Tuesday 9 August 2011, 10:30
Few people these days have ever heard the name Thomas Pennant but, in the second half of the 18th century, this remarkable and fascinating man was one of Britain's foremost naturalists and antiquarians. He ranked alongside men such as Gilbert White of Selbourne and, perhaps more importantly, was regarded as one of Wales' greatest travel writers.
Thomas Pennant was born in Flintshire on 14 June 1726, his father having recently inherited Downton Hall (and its large country estate), not far from Holywell. Educated, first, at Wrexham Grammar School, then at Thomas Croft's School in Fulham, by 1744 the young Thomas had moved on to Oxford where he studied at both Queens and Oriel Colleges.
Like many wealthy men at the time he left Oxford without taking a degree. He had already become fascinated by natural history and, in particular, after a walking tour around Cornwall in the winter of 1746, fossils and minerals.
In 1750 he wrote an account of an earthquake that had occurred at Downing Hall and when this was published in the Philosophical Transactions of the Royal Society his career as a naturalist and zoologist began.
Further papers soon appeared in the journal and within a few years after leaving Oxford, with no formal qualifications, he was regarded as one of the most important scientific writers of the age. Interestingly, several years later, in 1771, Pennant's pioneering work as a zoologist was recognised with the awarding of an honorary degree from his old college.
Thomas Pennant succeeded to the property at Downing after his father's death in 1763. He immediately began to develop and extend the house and estate, even opening a lead mine - which went a fair way to funding his projects.
Pennant was elected Fellow of the Royal Society in 1767 and began to publish books in earnest. He wrote A History Of Quadrupeds and A Tour Of Scotland in 1769, with two other travel books about Scotland following quickly in their wake.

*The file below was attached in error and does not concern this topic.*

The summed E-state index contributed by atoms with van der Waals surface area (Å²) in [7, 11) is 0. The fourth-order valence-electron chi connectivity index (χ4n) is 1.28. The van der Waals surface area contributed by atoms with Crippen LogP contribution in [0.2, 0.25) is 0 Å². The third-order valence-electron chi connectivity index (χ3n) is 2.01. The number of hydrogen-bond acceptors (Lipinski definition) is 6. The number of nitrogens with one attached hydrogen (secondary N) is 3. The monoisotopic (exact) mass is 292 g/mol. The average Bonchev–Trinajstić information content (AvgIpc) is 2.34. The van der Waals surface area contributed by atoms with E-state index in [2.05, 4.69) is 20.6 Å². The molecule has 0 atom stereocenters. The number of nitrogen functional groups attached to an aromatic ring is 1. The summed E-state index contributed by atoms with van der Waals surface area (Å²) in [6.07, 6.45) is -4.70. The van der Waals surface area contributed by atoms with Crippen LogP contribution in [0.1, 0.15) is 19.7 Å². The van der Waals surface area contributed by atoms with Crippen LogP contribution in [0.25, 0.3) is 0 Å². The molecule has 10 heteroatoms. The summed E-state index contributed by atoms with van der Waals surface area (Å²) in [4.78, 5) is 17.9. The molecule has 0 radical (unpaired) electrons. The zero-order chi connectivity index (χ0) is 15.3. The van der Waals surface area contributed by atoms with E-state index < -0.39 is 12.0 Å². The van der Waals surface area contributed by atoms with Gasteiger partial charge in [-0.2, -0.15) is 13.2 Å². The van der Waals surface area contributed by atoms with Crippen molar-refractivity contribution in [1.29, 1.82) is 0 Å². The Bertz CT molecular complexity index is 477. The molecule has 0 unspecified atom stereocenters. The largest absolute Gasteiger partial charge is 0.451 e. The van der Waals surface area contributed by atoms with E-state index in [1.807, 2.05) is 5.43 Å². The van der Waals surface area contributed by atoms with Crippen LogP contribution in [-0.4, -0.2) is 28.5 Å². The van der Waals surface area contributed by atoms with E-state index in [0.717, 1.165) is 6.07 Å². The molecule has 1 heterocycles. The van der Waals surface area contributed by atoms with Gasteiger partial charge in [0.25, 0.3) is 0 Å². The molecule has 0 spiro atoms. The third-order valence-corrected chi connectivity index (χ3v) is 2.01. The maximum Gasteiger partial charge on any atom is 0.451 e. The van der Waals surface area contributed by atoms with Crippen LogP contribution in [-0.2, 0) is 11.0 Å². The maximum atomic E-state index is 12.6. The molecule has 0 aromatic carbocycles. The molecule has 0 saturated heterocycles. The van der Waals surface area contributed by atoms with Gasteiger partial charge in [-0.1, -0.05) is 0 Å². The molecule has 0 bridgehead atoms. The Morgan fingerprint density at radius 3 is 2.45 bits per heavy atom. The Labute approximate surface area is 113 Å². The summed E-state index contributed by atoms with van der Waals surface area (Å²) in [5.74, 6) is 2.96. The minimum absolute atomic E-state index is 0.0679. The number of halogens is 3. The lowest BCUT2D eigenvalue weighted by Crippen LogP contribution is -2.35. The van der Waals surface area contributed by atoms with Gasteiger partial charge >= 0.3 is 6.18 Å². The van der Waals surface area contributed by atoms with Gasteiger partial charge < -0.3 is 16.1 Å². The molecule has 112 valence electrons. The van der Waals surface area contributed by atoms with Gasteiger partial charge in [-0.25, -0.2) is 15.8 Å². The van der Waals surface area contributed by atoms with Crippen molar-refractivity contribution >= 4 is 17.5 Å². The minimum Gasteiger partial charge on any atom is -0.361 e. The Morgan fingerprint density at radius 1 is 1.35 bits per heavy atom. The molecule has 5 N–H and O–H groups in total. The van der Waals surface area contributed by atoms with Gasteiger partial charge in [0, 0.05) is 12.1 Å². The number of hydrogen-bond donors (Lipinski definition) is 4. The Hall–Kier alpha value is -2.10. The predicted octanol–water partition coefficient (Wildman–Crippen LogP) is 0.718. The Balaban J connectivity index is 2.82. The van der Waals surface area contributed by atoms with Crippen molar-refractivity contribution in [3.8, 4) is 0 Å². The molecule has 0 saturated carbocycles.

Pennant is perhaps best known for his Tour Of Wales which came out in 1778. He was soon regarded as an expert on his native country, its customs and topography. And yet he spoke little or no Welsh, having to receive help - in the form of translations - from friends such as the Reverend John Lloyd of Caerwys.
Lloyd and artists such as Moses Griffith and John Ingleby - who illustrated his various books - soon created something of a niche for themselves. Pennant was a shrewd businessman and Ingleby, in particular, was paid for his work on a contract basis - not always with money, sometimes by the provision of board and lodging. The illustrations that he and Griffith provided certainly added to the appeal of books like his autobiography The Literary Life and travel books such as Journey To Snowdon.
Over the next 20 or so years Thomas Pennant popularised and promoted the study of zoology. His work was characterised by detailed and accurate research and Pennant even oversaw the production of his books.
This was due, in no small degree, to something of a disaster when The Literary Life was printed on paper that was too large.The book was one of the few by Pennant that made a loss and thereafter he insisted that all his publications should appear in smaller size.
Thomas Pennant was also a fanatical collector of art and artefacts. He regularly commissioned paintings from well-known artists of the day and acquired many old maps and prints, not only of Wales but of the whole of Britain.
Indeed, at his death on 16 December 1798, he was actively engaged in writing and publishing a series of works to be called Outlines Of The Globe. It was an ambitious project, with only two of the volumes appearing in his lifetime. The others were edited and produced by his son in the years after Pennant's death.
Thomas Pennant built up an impressive library at his country house in north Wales. There were eventually over 5,000 volumes in this library, consisting, in the main, of works about topography, travel and natural history. The collection was only broken up and finally sold in the 20th century.
Pennant was an incredibly industrious man. In The Literary Life he actually states that his output and work ethic amazed even him! He had a gift for befriending many influential people and, of course, had the means to pursue his interests.
Yet without his indefatigable efforts there is no doubt that the study of zoology would have been long delayed in its development - and where would Charles Darwin have been then?
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Monday 8 August 2011, 14:43
Tuesday 9 August 2011, 09:43